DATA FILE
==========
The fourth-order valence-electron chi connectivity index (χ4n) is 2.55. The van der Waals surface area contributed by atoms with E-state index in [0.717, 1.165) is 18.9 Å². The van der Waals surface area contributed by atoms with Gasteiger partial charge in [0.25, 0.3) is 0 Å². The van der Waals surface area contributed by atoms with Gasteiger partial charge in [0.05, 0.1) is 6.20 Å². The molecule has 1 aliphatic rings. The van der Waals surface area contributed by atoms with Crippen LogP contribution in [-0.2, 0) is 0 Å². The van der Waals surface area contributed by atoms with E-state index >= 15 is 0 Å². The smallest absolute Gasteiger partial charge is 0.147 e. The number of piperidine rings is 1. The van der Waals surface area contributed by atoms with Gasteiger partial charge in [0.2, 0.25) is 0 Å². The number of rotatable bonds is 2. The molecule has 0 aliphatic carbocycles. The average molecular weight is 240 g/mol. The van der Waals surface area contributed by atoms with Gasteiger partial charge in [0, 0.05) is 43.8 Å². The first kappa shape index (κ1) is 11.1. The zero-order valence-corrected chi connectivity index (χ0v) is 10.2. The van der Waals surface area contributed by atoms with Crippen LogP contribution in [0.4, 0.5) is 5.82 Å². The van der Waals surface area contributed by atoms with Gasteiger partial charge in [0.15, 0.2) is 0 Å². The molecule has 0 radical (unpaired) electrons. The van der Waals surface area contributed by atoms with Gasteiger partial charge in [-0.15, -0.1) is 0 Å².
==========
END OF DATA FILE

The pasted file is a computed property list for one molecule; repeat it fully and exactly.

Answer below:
The fourth-order valence-electron chi connectivity index (χ4n) is 2.55. The van der Waals surface area contributed by atoms with E-state index in [0.717, 1.165) is 18.9 Å². The van der Waals surface area contributed by atoms with Gasteiger partial charge in [0.25, 0.3) is 0 Å². The van der Waals surface area contributed by atoms with Gasteiger partial charge in [0.05, 0.1) is 6.20 Å². The molecule has 1 aliphatic rings. The van der Waals surface area contributed by atoms with Crippen LogP contribution in [-0.2, 0) is 0 Å². The van der Waals surface area contributed by atoms with E-state index >= 15 is 0 Å². The smallest absolute Gasteiger partial charge is 0.147 e. The number of piperidine rings is 1. The van der Waals surface area contributed by atoms with Gasteiger partial charge in [0.2, 0.25) is 0 Å². The number of rotatable bonds is 2. The molecule has 0 aliphatic carbocycles. The average molecular weight is 240 g/mol. The van der Waals surface area contributed by atoms with Gasteiger partial charge in [0, 0.05) is 43.8 Å². The first kappa shape index (κ1) is 11.1. The zero-order valence-corrected chi connectivity index (χ0v) is 10.2. The van der Waals surface area contributed by atoms with Crippen LogP contribution in [0.4, 0.5) is 5.82 Å². The van der Waals surface area contributed by atoms with Gasteiger partial charge in [0.15, 0.2) is 0 Å². The molecule has 0 radical (unpaired) electrons. The van der Waals surface area contributed by atoms with Gasteiger partial charge in [-0.15, -0.1) is 0 Å².